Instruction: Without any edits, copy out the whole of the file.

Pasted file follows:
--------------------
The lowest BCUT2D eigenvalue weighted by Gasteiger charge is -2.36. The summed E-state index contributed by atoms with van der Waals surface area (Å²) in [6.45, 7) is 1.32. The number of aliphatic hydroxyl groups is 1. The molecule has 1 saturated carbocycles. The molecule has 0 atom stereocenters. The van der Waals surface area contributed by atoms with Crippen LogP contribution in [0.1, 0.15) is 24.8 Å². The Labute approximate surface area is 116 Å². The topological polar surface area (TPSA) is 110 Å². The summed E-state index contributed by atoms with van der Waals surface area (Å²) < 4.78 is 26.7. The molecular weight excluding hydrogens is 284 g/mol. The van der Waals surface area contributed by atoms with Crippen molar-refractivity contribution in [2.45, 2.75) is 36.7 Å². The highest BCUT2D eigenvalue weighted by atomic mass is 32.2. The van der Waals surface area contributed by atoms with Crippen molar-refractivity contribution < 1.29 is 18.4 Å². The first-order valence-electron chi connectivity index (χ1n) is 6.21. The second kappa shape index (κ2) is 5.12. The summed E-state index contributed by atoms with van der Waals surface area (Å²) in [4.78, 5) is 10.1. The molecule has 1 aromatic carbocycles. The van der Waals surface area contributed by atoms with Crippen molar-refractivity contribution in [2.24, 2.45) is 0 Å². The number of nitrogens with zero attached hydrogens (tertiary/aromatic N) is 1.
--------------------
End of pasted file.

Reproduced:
The lowest BCUT2D eigenvalue weighted by Gasteiger charge is -2.36. The summed E-state index contributed by atoms with van der Waals surface area (Å²) in [6.45, 7) is 1.32. The number of aliphatic hydroxyl groups is 1. The molecule has 1 saturated carbocycles. The molecule has 0 atom stereocenters. The van der Waals surface area contributed by atoms with Crippen LogP contribution in [0.1, 0.15) is 24.8 Å². The Labute approximate surface area is 116 Å². The topological polar surface area (TPSA) is 110 Å². The summed E-state index contributed by atoms with van der Waals surface area (Å²) < 4.78 is 26.7. The molecular weight excluding hydrogens is 284 g/mol. The van der Waals surface area contributed by atoms with Crippen molar-refractivity contribution in [2.45, 2.75) is 36.7 Å². The highest BCUT2D eigenvalue weighted by atomic mass is 32.2. The van der Waals surface area contributed by atoms with Crippen molar-refractivity contribution < 1.29 is 18.4 Å². The first-order valence-electron chi connectivity index (χ1n) is 6.21. The second kappa shape index (κ2) is 5.12. The summed E-state index contributed by atoms with van der Waals surface area (Å²) in [4.78, 5) is 10.1. The molecule has 1 aromatic carbocycles. The van der Waals surface area contributed by atoms with Crippen molar-refractivity contribution in [2.24, 2.45) is 0 Å². The number of nitrogens with zero attached hydrogens (tertiary/aromatic N) is 1.